Bula Vinaka and a very good morning to you all.

First of all, I want to thank the people of Namoli – and every Fijian living in and around Lautoka – for their cooperation through the lockdown of the Lautoka Confined Area, and for their diligence throughout our nationwide effort to stomp out the deadly coronavirus.

Lautoka was where our first case of the virus was identified. I’m sure each of you can remember exactly where you were, who you were with and what you were doing when the news first broke.

Had we not acted decisively then, Lautoka could all too easily have become the epicentre of a viral outbreak that spread across the country, claiming an untold number of Fijian lives. But we did not let that happen. We acted quickly to stop the virus in its tracks, sparing Fiji from the tragic loss of life seen in other nations. I ask you all, please keep the hundreds of thousands of families around the world who have lost loved ones to this pandemic in your prayers.

As of last Friday, Fiji is among the few countries on Earth with no active cases of COVID-19, and all of our patients have made full recoveries, a result that ranks as an all-time great Fijian achievement. But because this is a global pandemic, and the virus continues to rage around the world, we must continue to be vigilant – and keep the healthy habits that have been at the heart of Fiji’s success.

My friends, earlier this week, we marked World Oceans Day – an opportunity to recognise the immense value that our oceans provide to the vitality of our economy, our people, and our planet.

Fijians living in Namoli know this too well. As a seaside community, you have lived off the bounty of our seas for generations. But you’re also all too familiar with both the ocean’s immense potential and its power. And due to climate change, that power has been felt even more severely in recent years, putting your lives and livelihoods at risk.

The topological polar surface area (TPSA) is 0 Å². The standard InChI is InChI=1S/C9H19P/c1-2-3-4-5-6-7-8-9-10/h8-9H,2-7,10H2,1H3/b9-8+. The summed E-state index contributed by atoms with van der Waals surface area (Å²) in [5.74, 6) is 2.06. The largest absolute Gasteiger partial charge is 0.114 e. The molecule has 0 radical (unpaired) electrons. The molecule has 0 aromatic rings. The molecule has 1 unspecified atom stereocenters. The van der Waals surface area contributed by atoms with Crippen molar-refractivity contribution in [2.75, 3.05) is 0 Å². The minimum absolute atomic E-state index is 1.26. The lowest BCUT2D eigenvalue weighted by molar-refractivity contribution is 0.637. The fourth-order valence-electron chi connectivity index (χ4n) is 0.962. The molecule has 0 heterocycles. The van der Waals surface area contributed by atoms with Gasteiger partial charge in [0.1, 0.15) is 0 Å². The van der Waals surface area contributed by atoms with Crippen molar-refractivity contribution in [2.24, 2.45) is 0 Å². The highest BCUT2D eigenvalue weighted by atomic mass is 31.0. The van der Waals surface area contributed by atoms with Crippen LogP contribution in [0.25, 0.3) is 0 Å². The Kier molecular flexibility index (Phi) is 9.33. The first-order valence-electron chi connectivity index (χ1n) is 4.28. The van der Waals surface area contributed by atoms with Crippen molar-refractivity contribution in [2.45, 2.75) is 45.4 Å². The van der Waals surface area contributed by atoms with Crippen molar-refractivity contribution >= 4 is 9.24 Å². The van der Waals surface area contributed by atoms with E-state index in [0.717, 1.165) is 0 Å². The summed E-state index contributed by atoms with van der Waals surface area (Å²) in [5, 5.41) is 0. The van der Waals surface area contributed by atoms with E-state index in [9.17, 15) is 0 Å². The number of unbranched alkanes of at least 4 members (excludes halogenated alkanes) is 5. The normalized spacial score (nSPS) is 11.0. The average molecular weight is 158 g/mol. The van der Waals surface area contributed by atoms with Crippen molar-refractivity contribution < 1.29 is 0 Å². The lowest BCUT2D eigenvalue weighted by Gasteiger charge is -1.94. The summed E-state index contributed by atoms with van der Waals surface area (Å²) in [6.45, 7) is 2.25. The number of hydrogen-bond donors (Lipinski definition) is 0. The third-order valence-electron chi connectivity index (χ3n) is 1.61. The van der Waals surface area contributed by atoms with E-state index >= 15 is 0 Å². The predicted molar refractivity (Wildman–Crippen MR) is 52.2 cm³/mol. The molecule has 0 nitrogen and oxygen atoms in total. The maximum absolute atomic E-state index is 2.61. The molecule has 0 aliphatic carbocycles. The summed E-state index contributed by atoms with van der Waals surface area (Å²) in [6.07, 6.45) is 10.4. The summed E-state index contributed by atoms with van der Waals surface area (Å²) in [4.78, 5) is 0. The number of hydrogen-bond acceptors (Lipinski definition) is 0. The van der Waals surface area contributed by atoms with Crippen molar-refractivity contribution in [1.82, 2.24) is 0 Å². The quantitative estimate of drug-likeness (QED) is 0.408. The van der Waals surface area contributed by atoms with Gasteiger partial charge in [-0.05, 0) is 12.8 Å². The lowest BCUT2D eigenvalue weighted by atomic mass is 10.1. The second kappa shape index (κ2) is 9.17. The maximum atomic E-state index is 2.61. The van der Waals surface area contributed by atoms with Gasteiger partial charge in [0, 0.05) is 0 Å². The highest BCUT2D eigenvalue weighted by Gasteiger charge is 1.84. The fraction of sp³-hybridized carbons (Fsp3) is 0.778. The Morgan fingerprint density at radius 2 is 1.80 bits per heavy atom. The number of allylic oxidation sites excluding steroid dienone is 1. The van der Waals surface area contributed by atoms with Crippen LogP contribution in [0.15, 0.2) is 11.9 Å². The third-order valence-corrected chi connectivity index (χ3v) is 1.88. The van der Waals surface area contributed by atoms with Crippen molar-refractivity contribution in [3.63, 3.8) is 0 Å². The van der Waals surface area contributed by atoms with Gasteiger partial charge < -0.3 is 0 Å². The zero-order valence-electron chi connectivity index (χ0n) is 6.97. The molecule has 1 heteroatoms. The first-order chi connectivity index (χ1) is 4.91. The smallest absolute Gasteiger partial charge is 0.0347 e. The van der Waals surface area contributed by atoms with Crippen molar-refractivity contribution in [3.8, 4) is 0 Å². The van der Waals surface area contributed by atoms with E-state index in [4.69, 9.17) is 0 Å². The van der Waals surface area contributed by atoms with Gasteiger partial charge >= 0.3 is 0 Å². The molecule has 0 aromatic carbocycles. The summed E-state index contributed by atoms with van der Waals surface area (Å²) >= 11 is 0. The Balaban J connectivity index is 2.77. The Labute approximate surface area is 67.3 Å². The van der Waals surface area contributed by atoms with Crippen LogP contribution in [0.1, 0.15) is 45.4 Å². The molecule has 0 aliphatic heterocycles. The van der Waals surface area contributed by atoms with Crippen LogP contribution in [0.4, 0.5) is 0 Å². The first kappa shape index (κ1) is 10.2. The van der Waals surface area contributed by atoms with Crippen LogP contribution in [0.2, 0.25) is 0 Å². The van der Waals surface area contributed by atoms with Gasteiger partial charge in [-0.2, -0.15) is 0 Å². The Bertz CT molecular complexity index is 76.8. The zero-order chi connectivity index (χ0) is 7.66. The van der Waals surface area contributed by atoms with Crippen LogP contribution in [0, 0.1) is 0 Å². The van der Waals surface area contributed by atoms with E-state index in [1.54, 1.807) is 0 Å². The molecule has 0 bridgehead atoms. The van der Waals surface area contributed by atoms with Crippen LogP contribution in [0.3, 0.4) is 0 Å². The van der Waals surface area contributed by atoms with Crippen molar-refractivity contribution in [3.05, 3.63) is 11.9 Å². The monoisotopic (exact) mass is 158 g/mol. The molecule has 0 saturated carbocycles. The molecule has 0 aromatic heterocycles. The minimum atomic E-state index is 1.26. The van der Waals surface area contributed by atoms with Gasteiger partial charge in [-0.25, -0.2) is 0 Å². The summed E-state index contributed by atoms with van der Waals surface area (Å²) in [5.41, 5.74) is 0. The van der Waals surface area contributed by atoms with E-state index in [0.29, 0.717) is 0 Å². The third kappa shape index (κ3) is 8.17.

You all can see this change with your own eyes, and science backs up the experiences you live every day. Information collected by satellites shows that, since 1993, sea levels in Fiji have risen by about six millimetres per year – about double the global average.

My government is committed to protecting Fijians from rising sea levels, all along our country’s more-than-1,100 kilometres of shoreline.

And that commitment is on full display here today in Namoli village. You are all too familiar with the damaging erosion that is threatening property in your community, and when I heard your plea for help, I knew we had to step in.

Your new seawall stretches across 440 metres of shoreline, and is built to a standard aimed at maximum protection from coastal erosion. The stone-masonry seawall structure includes a pitching drain with a culvert to protect Namoli village – an ambitious project that came in at a government investment of more than 700,000 dollars. But the peace of mind that it will provide is priceless.

The newly-completed seawall is a great example of human engineering, but all too often, that alone isn’t enough. That’s why this project will be complemented with what we call a “nature-based solution” – the planting of mangroves that will provide a first line of defence from coastal erosion and sea level rise. By tapping into nature, the future of Namoli will be more environmentally-friendly and more secure, helping both your people and the planet alike.

I thank the Ministry of Waterways for spearheading this initiative, and for the newfound security that it will grant your community for years to come.

Vinaka vakalevu. Thank you, and God bless.

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